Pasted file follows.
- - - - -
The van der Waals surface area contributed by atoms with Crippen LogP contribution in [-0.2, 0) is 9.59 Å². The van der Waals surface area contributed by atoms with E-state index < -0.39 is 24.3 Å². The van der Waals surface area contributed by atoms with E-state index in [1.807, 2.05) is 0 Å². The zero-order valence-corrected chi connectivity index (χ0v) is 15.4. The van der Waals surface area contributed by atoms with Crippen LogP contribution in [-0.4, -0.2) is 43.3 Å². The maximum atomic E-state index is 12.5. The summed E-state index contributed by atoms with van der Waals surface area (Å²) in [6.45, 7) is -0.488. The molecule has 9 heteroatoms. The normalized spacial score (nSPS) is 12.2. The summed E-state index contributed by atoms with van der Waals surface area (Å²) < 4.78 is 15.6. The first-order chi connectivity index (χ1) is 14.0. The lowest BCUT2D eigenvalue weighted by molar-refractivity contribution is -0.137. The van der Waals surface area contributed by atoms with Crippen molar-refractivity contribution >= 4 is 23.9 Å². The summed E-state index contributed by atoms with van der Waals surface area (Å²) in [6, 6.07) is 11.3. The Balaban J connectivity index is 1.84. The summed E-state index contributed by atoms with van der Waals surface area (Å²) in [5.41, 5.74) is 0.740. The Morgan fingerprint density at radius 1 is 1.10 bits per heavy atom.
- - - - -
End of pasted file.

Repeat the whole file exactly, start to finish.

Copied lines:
The van der Waals surface area contributed by atoms with Crippen LogP contribution in [-0.2, 0) is 9.59 Å². The van der Waals surface area contributed by atoms with E-state index < -0.39 is 24.3 Å². The van der Waals surface area contributed by atoms with E-state index in [1.807, 2.05) is 0 Å². The zero-order valence-corrected chi connectivity index (χ0v) is 15.4. The van der Waals surface area contributed by atoms with Crippen LogP contribution in [-0.4, -0.2) is 43.3 Å². The maximum atomic E-state index is 12.5. The summed E-state index contributed by atoms with van der Waals surface area (Å²) in [6.45, 7) is -0.488. The molecule has 9 heteroatoms. The normalized spacial score (nSPS) is 12.2. The summed E-state index contributed by atoms with van der Waals surface area (Å²) < 4.78 is 15.6. The first-order chi connectivity index (χ1) is 14.0. The lowest BCUT2D eigenvalue weighted by molar-refractivity contribution is -0.137. The van der Waals surface area contributed by atoms with Crippen molar-refractivity contribution >= 4 is 23.9 Å². The summed E-state index contributed by atoms with van der Waals surface area (Å²) in [6, 6.07) is 11.3. The Balaban J connectivity index is 1.84. The summed E-state index contributed by atoms with van der Waals surface area (Å²) in [5.41, 5.74) is 0.740. The Morgan fingerprint density at radius 1 is 1.10 bits per heavy atom.